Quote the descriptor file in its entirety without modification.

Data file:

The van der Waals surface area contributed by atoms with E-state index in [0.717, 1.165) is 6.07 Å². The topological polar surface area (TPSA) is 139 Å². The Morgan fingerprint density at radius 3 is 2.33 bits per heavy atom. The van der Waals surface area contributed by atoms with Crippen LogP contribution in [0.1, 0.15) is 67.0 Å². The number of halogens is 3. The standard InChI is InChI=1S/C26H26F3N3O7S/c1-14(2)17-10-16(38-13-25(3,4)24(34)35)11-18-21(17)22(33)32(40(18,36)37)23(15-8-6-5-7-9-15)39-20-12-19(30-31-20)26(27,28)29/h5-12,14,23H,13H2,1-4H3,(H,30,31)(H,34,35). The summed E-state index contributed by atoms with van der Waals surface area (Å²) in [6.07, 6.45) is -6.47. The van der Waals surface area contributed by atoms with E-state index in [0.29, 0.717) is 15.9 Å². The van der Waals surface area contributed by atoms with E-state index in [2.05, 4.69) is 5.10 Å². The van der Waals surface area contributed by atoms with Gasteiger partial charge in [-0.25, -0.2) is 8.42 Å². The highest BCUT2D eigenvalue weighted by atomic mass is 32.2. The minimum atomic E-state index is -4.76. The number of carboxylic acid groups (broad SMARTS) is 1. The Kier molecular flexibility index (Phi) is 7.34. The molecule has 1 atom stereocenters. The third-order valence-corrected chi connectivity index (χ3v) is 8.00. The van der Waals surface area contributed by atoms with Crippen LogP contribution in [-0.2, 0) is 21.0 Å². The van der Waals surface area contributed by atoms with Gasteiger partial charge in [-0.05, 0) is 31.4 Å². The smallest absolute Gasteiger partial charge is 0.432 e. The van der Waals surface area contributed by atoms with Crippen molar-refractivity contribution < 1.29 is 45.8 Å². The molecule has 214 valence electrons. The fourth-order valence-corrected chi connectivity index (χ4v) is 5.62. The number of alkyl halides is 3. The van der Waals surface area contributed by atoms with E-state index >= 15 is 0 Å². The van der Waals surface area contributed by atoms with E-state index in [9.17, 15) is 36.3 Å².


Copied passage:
The van der Waals surface area contributed by atoms with E-state index in [0.717, 1.165) is 6.07 Å². The topological polar surface area (TPSA) is 139 Å². The Morgan fingerprint density at radius 3 is 2.33 bits per heavy atom. The van der Waals surface area contributed by atoms with Crippen LogP contribution in [0.1, 0.15) is 67.0 Å². The number of halogens is 3. The standard InChI is InChI=1S/C26H26F3N3O7S/c1-14(2)17-10-16(38-13-25(3,4)24(34)35)11-18-21(17)22(33)32(40(18,36)37)23(15-8-6-5-7-9-15)39-20-12-19(30-31-20)26(27,28)29/h5-12,14,23H,13H2,1-4H3,(H,30,31)(H,34,35). The summed E-state index contributed by atoms with van der Waals surface area (Å²) in [6.07, 6.45) is -6.47. The van der Waals surface area contributed by atoms with E-state index in [0.29, 0.717) is 15.9 Å². The van der Waals surface area contributed by atoms with E-state index in [2.05, 4.69) is 5.10 Å². The van der Waals surface area contributed by atoms with Gasteiger partial charge in [-0.25, -0.2) is 8.42 Å². The highest BCUT2D eigenvalue weighted by atomic mass is 32.2. The minimum atomic E-state index is -4.76. The number of carboxylic acid groups (broad SMARTS) is 1. The Kier molecular flexibility index (Phi) is 7.34. The molecule has 1 atom stereocenters. The third-order valence-corrected chi connectivity index (χ3v) is 8.00. The van der Waals surface area contributed by atoms with Crippen LogP contribution in [-0.2, 0) is 21.0 Å². The van der Waals surface area contributed by atoms with Gasteiger partial charge in [-0.05, 0) is 31.4 Å². The smallest absolute Gasteiger partial charge is 0.432 e. The van der Waals surface area contributed by atoms with Crippen molar-refractivity contribution < 1.29 is 45.8 Å². The molecule has 214 valence electrons. The fourth-order valence-corrected chi connectivity index (χ4v) is 5.62. The number of alkyl halides is 3. The van der Waals surface area contributed by atoms with E-state index >= 15 is 0 Å². The van der Waals surface area contributed by atoms with E-state index in [9.17, 15) is 36.3 Å².